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Tuesday, June 2, 2015

When something Dies...

It’s exactly two weeks today I arrived Johannesburg South Africa for an artist residency at the Bag Factory located in Newtown. The recent xenophobic attacks have made everyone edgy but so far all seems good.
this image was take on my first day at the studio

My studio at the Bag Factory is pretty empty, very little happening. I cannot say I am completely settled but I have been around town, trying to find my bearing, gallery hopping for most of it, from Momo to Goodman, to Everead Read, Circa,  Harzard, the Wits gallery and one I can’t pronounce hence can’t spell. My best so far has to be the solo exhibition at Everead Read by artist Deborah Bell, it was an amazing experience and the group exhibition Intersections showing at the UNISA art gallery Pretoria.

The sculpture (with sound) installation at Everead Read Gallery


To do List...
Creating art is about learning to live within or to occupy existing narratives as opposed to trying to create one’s own and I doubt it’s even possible to do so.
My new series “Ivie” will be explored while I am here.  Beads are found within most African cultures, they take different forms and colours as one crosses borders. South Africa is one of those countries with colourful bead work, one style or form is common among zulu brides hence through this similar bead structure with the Bini brides from Nigeria, the discussion and examination of roles of women can therefore cross into this new space I am occupying.

As with residencies I attend, I like to use them as an opportunities to try new techniques and new materials. It is definitely a chance to experiment and I intend to do a lot of that.

So “When something Dies”...
Between Hairvolution and the Ivie series, one consistent element has been voids and absence, so as I think of something dying, I want to contemplate a void or absence, initiate a process of dying that will lead to a void.

Why...
One main feedback I received on Hairvolution was on the temporality of the materials I used (paper, ink jet print although fixed, newsprint) I tried to explain that temporality is a major component in the concept and development of the project (life and memories) hence it spilled into the materials I used. Since then I have been curios about this idea of something dying, allowing a death to occur rather than trying to save it, and how do we deal with this loss when it occurs?? I don’t know...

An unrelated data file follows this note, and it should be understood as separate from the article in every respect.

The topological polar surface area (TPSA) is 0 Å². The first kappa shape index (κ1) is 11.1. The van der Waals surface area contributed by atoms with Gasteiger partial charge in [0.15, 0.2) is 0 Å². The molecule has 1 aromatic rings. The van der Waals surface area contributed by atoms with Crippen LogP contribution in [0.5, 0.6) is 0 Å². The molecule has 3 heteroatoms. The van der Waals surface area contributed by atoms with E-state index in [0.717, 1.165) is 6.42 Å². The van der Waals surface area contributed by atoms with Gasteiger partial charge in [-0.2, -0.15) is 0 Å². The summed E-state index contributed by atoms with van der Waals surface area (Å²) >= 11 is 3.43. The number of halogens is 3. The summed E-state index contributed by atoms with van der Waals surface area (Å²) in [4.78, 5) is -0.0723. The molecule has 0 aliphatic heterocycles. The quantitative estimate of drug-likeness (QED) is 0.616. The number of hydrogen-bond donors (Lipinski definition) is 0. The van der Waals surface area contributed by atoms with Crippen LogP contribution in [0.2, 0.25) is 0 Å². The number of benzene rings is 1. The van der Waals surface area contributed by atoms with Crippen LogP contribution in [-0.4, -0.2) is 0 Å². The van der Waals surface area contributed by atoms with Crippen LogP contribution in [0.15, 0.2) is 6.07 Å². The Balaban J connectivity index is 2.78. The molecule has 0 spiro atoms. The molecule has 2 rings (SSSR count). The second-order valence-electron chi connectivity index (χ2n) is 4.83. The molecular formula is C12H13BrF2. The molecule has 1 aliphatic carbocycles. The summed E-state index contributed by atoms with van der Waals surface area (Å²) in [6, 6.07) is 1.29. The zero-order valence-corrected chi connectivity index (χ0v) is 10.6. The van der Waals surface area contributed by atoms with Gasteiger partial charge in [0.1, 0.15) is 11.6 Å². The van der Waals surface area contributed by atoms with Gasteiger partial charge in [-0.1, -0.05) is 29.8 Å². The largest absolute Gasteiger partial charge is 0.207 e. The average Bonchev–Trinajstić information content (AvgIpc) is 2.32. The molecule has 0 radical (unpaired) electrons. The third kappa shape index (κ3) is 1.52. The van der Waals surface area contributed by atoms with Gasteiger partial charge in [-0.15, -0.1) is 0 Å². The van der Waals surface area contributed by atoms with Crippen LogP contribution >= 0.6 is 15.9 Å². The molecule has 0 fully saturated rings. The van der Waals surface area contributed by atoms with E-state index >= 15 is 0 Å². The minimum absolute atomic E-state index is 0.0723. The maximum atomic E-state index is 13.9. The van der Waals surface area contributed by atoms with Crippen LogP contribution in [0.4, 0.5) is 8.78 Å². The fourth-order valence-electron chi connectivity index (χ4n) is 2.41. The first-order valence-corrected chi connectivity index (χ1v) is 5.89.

I have been thinking about initiating a project that starts and ends, not ending instantly but as time passes. My project at the Salzburg academy took a similar route but time wasn’t a factor in its termination as I had the work thrown away so it got a more instant ending. (I was sad about that)
I am interested in the subject of life and the cycle of starting and ending but not only with materials but the intangible, memories...
Memories have a beginning, initiated by an event or object (maybe or sometimes), but where does a memory start and where does it end? when a life is gone? But then it can begin again in and through another life or person. When I think about this, I also think about Ayie, and I taking on my father’s memories. I remember I said something in one of those posts on Ayie about choosing what memories are released but often times many memories go to the grave.

My interest here is in that start and end,  the forms they take as they move from host to host and how they begin another life in a new place or body, time becoming a major factor in this performance of life. Also I am thinking about the materiality of what is left over in the process, if any remains. I want to create a work and watch it die while I observe its life... a performance, thinking think thinking...

Anyway enough said, I haven’t figured it all out, if you are in Johannesburg feel free to holla or stop by at the Bag factory, I am here till July.
Before I forget, I have gotten a few “is this your hair” questions but not like Lagos (I do not exaggerate when I say I get it every day I step out of my house in Lagos). Population is probably one reason but there’s something about Nigerian women and their connection to hair...
Cheers!


I also met friends from  last year Asiko (Dakar)
Kitso and Dana, beautiful people.


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